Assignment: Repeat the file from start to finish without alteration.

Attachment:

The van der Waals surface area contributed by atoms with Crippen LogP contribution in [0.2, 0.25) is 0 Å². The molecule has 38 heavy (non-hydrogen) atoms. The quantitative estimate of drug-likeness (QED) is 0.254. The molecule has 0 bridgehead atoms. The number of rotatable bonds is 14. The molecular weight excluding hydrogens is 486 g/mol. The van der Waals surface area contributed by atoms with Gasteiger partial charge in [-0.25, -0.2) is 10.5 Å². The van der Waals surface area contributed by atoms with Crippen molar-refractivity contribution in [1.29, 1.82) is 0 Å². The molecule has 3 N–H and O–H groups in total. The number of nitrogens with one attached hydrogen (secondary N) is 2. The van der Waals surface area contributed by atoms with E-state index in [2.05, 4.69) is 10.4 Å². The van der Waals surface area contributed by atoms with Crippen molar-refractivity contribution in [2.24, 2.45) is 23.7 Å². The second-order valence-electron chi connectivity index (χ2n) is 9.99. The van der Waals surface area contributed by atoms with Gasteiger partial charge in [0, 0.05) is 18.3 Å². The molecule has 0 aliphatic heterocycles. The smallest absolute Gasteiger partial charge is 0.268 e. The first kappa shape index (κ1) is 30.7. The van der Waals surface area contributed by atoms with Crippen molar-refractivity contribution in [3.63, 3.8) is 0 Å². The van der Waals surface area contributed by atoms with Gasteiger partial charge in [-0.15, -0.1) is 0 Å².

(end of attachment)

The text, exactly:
The van der Waals surface area contributed by atoms with Crippen LogP contribution in [0.2, 0.25) is 0 Å². The molecule has 38 heavy (non-hydrogen) atoms. The quantitative estimate of drug-likeness (QED) is 0.254. The molecule has 0 bridgehead atoms. The number of rotatable bonds is 14. The molecular weight excluding hydrogens is 486 g/mol. The van der Waals surface area contributed by atoms with Gasteiger partial charge in [-0.25, -0.2) is 10.5 Å². The van der Waals surface area contributed by atoms with Crippen molar-refractivity contribution in [1.29, 1.82) is 0 Å². The molecule has 3 N–H and O–H groups in total. The number of nitrogens with one attached hydrogen (secondary N) is 2. The van der Waals surface area contributed by atoms with E-state index in [2.05, 4.69) is 10.4 Å². The van der Waals surface area contributed by atoms with Crippen molar-refractivity contribution in [2.24, 2.45) is 23.7 Å². The second-order valence-electron chi connectivity index (χ2n) is 9.99. The van der Waals surface area contributed by atoms with Gasteiger partial charge in [0, 0.05) is 18.3 Å². The molecule has 0 aliphatic heterocycles. The smallest absolute Gasteiger partial charge is 0.268 e. The first kappa shape index (κ1) is 30.7. The van der Waals surface area contributed by atoms with Crippen molar-refractivity contribution in [3.63, 3.8) is 0 Å². The van der Waals surface area contributed by atoms with Gasteiger partial charge in [-0.15, -0.1) is 0 Å².